The binational group named its candidate compound butabindide,which Schwartz explained, reflects its chemical derivation "from abutyl and an indoline."

Butabindide binds tightly and reversibly to the CCK8-attackingenzyme's active site, "thus inhibiting cleavage of its natural substrate,CCK8."

It also inhibits rodents from eating more than is good for them.

As described in Nature, the team starved mice for a full day, thenallowed them to consume short rations, not enough to assuage theirhunger.

Next, half of the cohort swallowed doses of butabindide, while theother half served as controls. All the still-ravenous animals then gotfree access to all the chow they could consume. The drug-dosedgroup ate only a third of what the controls gobbled down.

Since submitting their paper to Nature last November, Schwartz hasrepeated this experiment with rats. "It's well known," he toldBioWorld Today, that rats start to eat seriously at the end of the day,when darkness comes on. So we gave them the compound just beforeturning off the lighting, and measured the amount of food they tookduring the following hours. As with the mice, we saw a reduction ofabout 40 percent in their spontaneous food intake, compared tocontrol rats."

Even Phase I Human Trials `A Matter Of Years' Off

"We have plans for human trials of butabindide," Schwartz said, "butit takes quite a long time to assess the toxicity of the compound, andthen do Phase I and Phase II studies. At present," he added, "I cannotsay precisely, but it will probably be a matter of years even for thePhase I.

"Meanwhile, we are improving the compound, and starting to testsome of the new versions for toxicity in animals. These newcompounds differ slightly from butabindide," he observed, "butindeed we cannot talk too much on that at the present time."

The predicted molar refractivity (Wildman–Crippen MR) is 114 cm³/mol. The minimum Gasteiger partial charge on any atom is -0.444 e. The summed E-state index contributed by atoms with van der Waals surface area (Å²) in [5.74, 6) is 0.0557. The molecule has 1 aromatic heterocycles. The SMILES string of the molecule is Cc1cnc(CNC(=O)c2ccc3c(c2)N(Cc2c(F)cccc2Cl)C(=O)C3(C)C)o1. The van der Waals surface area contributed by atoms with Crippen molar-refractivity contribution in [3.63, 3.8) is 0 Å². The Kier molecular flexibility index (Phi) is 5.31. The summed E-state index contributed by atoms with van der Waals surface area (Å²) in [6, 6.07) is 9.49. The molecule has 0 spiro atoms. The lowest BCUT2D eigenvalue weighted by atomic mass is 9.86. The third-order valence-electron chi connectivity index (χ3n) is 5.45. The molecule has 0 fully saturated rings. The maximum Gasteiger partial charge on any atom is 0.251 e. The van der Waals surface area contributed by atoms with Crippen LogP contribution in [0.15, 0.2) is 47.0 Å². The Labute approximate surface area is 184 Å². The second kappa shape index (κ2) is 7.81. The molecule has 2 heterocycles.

Ganellin explained that "at the moment we are exploring additionalbinding sites to get increased in vivo potency. The gap between ourpresent butabindide and a suitable drug candidate is not a very bigone. It will probably take about a year's work to fill it."

He recalled that when the trans-channel drug-developmentcollaboration began, they faced an initial problem: "How do youreveal things that will clearly be patentable by going through normalgrant applications to government-funded committees, where it allbecomes public knowledge?"

Their deus ex machina came in the form of Upjohn. "Theyappeared," Ganellin said, "and invited our applications in aconfidential manner. We were delighted when they agreed to fundus."

Upjohn's subsequent withdrawal, he explained arose entirely "fromtheir own reorganization of research."

Butabindide and its successor molecules are quite different from therecently discovered obesity genes _ agouti, fat, ob, db, tub _ andtheir most promising therapeutic protein, leptin. (See BioWorldToday, Dec. 29, 1995, p. 1.)

"Our compound is a completely synthetic inhibitor of one enzyme,"Schwartz observed. n

(c) 1997 American Health Consultants. All rights reserved.